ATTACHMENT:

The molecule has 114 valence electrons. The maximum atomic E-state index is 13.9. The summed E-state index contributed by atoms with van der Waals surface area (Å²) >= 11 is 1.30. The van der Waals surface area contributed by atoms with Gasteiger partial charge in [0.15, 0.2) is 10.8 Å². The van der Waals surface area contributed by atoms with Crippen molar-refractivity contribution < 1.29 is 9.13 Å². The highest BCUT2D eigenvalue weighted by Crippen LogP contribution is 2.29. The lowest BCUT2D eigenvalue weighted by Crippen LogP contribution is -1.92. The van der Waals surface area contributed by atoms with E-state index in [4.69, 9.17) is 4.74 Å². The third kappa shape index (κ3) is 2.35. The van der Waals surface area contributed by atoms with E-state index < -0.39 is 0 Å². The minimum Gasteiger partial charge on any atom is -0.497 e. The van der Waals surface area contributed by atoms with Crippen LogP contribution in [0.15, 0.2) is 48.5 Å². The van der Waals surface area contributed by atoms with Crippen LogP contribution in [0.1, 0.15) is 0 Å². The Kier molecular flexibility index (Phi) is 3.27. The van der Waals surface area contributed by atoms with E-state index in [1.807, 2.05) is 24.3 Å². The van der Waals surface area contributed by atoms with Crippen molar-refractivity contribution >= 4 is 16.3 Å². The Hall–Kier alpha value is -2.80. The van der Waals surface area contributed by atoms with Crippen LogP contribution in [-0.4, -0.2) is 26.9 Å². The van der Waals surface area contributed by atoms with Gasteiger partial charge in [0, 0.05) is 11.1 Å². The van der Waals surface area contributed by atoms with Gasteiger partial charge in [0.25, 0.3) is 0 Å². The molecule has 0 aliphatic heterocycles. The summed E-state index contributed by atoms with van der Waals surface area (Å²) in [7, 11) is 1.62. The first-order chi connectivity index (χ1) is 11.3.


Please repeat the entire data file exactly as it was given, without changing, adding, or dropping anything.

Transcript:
The molecule has 114 valence electrons. The maximum atomic E-state index is 13.9. The summed E-state index contributed by atoms with van der Waals surface area (Å²) >= 11 is 1.30. The van der Waals surface area contributed by atoms with Gasteiger partial charge in [0.15, 0.2) is 10.8 Å². The van der Waals surface area contributed by atoms with Crippen molar-refractivity contribution < 1.29 is 9.13 Å². The highest BCUT2D eigenvalue weighted by Crippen LogP contribution is 2.29. The lowest BCUT2D eigenvalue weighted by Crippen LogP contribution is -1.92. The van der Waals surface area contributed by atoms with E-state index in [4.69, 9.17) is 4.74 Å². The third kappa shape index (κ3) is 2.35. The van der Waals surface area contributed by atoms with E-state index < -0.39 is 0 Å². The minimum Gasteiger partial charge on any atom is -0.497 e. The van der Waals surface area contributed by atoms with Crippen LogP contribution in [0.15, 0.2) is 48.5 Å². The van der Waals surface area contributed by atoms with Crippen LogP contribution in [0.1, 0.15) is 0 Å². The Kier molecular flexibility index (Phi) is 3.27. The van der Waals surface area contributed by atoms with E-state index in [1.807, 2.05) is 24.3 Å². The van der Waals surface area contributed by atoms with Crippen molar-refractivity contribution >= 4 is 16.3 Å². The Hall–Kier alpha value is -2.80. The van der Waals surface area contributed by atoms with Crippen LogP contribution in [-0.4, -0.2) is 26.9 Å². The van der Waals surface area contributed by atoms with Gasteiger partial charge in [0, 0.05) is 11.1 Å². The van der Waals surface area contributed by atoms with Gasteiger partial charge in [0.25, 0.3) is 0 Å². The molecule has 0 aliphatic heterocycles. The summed E-state index contributed by atoms with van der Waals surface area (Å²) in [7, 11) is 1.62. The first-order chi connectivity index (χ1) is 11.3.